- (Public Value) UCANR: Safeguarding abundant and healthy food for all Californians
- Author: Erich Warkentine
The Farm + Food Lab, located in the City of Irvine's Great Park, features themed raised-bed gardens, fruit trees, vertical gardening, a worm compost bin, and solar and wind-powered lights. It is operated by a partnership consisting of the City of Irvine, Solutions for Urban Ag, and the UCCE Master Gardeners of Orange County.
During a recent visit to Southern California, we visited the Farm + Food Lab. It turned out that officially it was closed due to high winds, but we introduced ourselves to two of the people who were working on site and were privileged to be given a private tour! Everyone had their own tour highlights, but two on which we all agreed were (1) the survivor tree – progeny of a tree from the center of the 9/11 building complex – which is now growing big and strong; and (2) three progeny of the Manzanar Pear Trees.
Some of the themed beds include the Pizza and Spaghetti Garden, Butterfly Garden and chicken coop, and pollinator garden.
The Orange County Master Gardeners present classes to the community on such topics as garden tool care and maintenance and fruit tree pruning and berry planting. Orange County Master Food Preservers have presented classes on food preserving.
For more information, see:
- Author: Trina Tobey
They plague every gardener's nightmares. Like something from a sci-fi movie, they are green with long legs and antennae and long piercing mouths with which they suck out fluids. They eat 100 times their body weight, and—worst of all—they multiply asexually by the dozens in a day!
My first experience with aphids as a beginning gardener was watching the leaves on my plum tree wilt. The flowers fell off and died instead of producing fruit. This prompted me to research what I could do to protect my fruit trees. Here is what I learned.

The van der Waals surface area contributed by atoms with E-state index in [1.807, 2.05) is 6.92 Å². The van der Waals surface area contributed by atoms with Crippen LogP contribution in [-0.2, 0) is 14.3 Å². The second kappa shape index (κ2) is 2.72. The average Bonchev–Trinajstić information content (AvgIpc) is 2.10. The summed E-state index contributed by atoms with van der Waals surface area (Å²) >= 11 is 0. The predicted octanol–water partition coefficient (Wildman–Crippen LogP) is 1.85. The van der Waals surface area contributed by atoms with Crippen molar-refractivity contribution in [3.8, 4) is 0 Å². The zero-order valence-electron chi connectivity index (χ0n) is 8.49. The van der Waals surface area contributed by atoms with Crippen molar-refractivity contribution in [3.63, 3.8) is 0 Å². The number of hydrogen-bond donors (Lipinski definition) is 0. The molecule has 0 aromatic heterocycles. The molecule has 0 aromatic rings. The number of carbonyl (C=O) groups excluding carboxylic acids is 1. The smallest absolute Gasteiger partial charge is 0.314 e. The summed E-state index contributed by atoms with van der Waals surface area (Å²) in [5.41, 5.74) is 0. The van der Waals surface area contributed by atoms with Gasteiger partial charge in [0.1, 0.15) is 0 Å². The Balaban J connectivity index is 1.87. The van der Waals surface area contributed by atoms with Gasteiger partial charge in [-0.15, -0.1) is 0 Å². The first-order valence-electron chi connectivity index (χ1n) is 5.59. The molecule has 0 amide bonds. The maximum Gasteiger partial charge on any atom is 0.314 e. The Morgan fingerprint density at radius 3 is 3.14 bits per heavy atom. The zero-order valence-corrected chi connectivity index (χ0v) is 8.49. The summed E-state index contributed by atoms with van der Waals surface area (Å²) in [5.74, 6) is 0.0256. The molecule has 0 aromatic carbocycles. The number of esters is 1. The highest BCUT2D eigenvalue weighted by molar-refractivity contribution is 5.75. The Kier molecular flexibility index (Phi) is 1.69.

In fall it is time to start your preventative measures for aphids on fruit trees for next year. After harvest, a zinc sulfate application on plums and prunes will provide zinc to the trees as well as hasten leaf fall disrupting the aphid life cycle.
If aphids are a chronic problem in your fruit trees, you can apply supreme- or superior-type oils to kill overwintering pests during dormancy this winter. This helps to start the following season with a clean slate.
In the spring, start monitoring your trees for aphids as soon as leaves begin to bud. Check for aphids on the underside of the leaves on several areas of your trees at least twice weekly. Ants tend aphids and collect their honeydew and large numbers of ants climbing up your tree trunk is an indicator that you may have aphids. Over watering and over fertilizing can increase aphid populations so only apply the minimum necessary for healthy plant growth.
One excellent way to reduce aphid populations is to knock them off with a strong spray of water.
Several natural predators feed on aphids including lady beetles, green lacewings, brown lacewings, syrphid flies, and soldier beetles. Predators can be released onto the trees but often appear naturally in significant numbers when there is a significant aphid population. Where aphid populations are localized on a few curled leaves or new shoots, consider pruning these areas out. Drop the infested plant parts in a bucket of soapy water. If insecticide sprays are needed, insecticidal soaps or horticultural oils are generally the best choice. Avoid using broad-spectrum insecticides which will kill natural predators and consequentially could increase your aphid population.
In our area, it can help to keep weeds under control near your trees.
With these tips, you can save your home orchard from an aphid invasion like the Men in Black saved earth from an alien invasion and go back to sleeping soundly throughout the night. Good luck!
Agriculture and Natural Resources, University of California (2019). Leaf Curl Plum Aphid. Retrieved from http://ipm.ucanr.edu/PMG/r606301811.html
Flint, Mary Louise (2018). Pests of the Garden and Small Farm: A Grower's Guide to Using Less Pesticide, Third Edition. Oakland, CA: The Regents of the University of California Agriculture and Natural Resources.